The supervisors appointed county CEO Fesia Davenport as the second deputy incident commander in the city of L.A.’s Incident Command, a group that will make decisions during the emergency, much like after a flood or earthquake. Davenport said the county will follow recommendations from its Blue Ribbon Commission on Homelessness but also will “double down on our commitment to be in closer partnership with the city of Los Angeles.”
Fifth District Supervisor Kathryn Barger said of the closer partnership with the city, “I’m committed to ensuring the county is connecting its services and has a seat at the city’s problem-solving table —and that’s what this motion will ensure. We’re all in this together,” Barger said.
As part of the motion, if any of the 88 cities in L.A. County declare a homeless emergency and move toward housing the homeless, they can ask for help from the county’s service departments. “For any of the other cities in the county, we will be with you side-by-side to support your efforts,” Hahn said.
Ronson Chu, senior project manager for homeless services at the South Bay Cities Council of Governments, told the board he has been in contact with a motel owner in the Harbor Gateway area who is interested in signing a master lease for unhoused individuals.
Chu said he is working closely with the city of L.A. and expects to meet with newly elected L.A. City Councilmember Tim McOsker in a few weeks. “We are hopeful with the mayor’s new declaration this will speed things up,” Chu said in an interview Tuesday afternoon.
Bass said the city of L.A. has attracted interest. “We have received calls from people who want to offer either apartment buildings, or hotels and motels,” she told the supervisors.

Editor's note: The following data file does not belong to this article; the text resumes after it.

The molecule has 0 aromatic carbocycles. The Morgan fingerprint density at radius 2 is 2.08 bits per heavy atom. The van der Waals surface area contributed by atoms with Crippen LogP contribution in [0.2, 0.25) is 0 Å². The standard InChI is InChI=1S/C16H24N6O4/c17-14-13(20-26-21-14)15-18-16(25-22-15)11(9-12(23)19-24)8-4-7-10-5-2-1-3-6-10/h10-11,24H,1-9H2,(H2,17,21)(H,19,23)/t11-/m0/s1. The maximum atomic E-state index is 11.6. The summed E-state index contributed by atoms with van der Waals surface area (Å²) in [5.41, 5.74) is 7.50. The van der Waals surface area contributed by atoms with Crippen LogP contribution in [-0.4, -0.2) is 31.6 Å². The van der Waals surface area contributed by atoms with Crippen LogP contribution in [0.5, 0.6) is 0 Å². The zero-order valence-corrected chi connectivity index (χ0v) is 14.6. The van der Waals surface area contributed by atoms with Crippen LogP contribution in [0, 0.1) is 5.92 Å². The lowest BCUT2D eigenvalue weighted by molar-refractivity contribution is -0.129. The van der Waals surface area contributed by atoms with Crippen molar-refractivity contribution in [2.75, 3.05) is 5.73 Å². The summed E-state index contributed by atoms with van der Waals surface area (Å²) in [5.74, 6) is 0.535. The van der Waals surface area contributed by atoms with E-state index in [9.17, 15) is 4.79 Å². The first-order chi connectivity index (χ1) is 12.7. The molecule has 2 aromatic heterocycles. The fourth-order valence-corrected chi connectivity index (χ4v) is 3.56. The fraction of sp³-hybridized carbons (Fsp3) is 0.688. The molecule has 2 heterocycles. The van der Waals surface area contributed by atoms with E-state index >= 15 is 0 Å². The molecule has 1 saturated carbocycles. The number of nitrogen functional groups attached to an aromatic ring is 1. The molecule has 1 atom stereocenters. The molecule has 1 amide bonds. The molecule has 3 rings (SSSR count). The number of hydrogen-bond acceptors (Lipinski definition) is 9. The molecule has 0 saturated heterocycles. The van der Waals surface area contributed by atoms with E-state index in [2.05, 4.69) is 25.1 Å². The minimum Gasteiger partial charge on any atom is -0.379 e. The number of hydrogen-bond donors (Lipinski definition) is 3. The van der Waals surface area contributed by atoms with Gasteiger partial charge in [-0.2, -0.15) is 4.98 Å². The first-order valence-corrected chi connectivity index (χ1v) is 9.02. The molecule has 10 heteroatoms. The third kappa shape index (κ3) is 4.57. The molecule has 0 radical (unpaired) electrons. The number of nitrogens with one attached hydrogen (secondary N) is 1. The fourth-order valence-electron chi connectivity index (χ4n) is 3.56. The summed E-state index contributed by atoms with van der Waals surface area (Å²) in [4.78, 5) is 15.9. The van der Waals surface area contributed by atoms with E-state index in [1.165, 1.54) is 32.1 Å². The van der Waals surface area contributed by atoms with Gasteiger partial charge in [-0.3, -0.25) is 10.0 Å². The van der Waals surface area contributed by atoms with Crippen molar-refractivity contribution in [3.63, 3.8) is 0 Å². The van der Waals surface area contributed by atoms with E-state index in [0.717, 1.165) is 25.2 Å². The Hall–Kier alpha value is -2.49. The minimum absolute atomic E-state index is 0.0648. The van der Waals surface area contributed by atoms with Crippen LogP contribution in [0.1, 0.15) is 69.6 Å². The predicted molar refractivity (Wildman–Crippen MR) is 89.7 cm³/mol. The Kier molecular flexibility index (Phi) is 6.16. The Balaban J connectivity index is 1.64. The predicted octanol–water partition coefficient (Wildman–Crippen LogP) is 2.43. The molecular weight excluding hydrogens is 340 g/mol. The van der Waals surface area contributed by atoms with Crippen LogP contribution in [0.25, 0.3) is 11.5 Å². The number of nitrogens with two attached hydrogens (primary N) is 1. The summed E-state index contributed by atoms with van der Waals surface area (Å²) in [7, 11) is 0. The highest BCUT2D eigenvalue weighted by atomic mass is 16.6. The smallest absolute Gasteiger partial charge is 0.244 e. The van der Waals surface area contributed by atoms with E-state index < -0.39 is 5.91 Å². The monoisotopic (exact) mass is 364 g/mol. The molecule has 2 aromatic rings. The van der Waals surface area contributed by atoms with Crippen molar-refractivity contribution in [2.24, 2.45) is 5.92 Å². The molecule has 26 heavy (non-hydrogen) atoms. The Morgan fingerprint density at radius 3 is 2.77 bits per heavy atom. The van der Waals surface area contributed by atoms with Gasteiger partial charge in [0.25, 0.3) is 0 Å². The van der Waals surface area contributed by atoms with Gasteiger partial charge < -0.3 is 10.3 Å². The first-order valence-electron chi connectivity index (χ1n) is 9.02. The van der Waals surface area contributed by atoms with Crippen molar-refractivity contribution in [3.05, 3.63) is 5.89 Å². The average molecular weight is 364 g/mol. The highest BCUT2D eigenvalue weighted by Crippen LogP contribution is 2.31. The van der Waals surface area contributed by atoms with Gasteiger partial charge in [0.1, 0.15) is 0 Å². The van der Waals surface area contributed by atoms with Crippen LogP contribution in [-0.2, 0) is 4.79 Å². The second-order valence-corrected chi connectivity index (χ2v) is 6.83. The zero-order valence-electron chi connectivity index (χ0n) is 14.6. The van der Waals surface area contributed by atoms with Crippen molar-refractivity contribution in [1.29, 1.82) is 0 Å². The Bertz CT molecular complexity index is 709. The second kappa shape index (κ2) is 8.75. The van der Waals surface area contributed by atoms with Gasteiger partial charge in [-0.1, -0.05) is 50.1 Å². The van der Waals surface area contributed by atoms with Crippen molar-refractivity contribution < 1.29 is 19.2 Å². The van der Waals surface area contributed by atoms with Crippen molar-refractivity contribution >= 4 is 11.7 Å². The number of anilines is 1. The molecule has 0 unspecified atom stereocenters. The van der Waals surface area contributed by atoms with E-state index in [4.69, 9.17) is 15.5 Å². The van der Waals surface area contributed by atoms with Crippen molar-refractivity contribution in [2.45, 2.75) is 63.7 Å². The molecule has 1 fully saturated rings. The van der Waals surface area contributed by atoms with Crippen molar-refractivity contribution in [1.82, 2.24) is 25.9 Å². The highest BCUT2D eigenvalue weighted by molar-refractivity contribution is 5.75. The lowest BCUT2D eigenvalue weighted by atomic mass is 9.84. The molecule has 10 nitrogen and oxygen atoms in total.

Barger said she will introduce a motion to streamline building temporary and permanent affordable housing in county unincorporated areas. First District Supervisor Hilda Solis used as an example the Care First Village interim housing project on Vignes Street, which provides 232 beds and was built in six months.
Second District Supervisor Holly Mitchell intimated that the county’s Department of Mental Health is stretched thin and may have difficulty providing additional onsite services. She said the department has a 25% employee vacancy rate. “This is a sector that has been under-invested,” she said, and finding psychologists to fill job openings has been tough.
Hahn directed the county Public Defender’s Office to increase its mobile team visits to homeless individuals who have legal barriers to leasing a home or apartment.
Money for new housing is available though the county’s Measure H, passed by voters in 2017, which could raise $355 million each year through September 2027. City of L.A. voters passed Measure HHH in 2016, enabling the issuance of $1.2 billion in bonds for permanent or temporary housing. And in November, L.A. voters approved Proposition ULA, a tax on valuable properties sold or transferred in the city, which is expected to raise $600 million to $1.1 billion a year for affordable housing and tenant assistance programs.
First District Supervisor Solis asked Bass if the county could qualify for some of the ULA funds as part of a joint effort to build housing and provide services.
“There might be some flexibility there,” Bass said.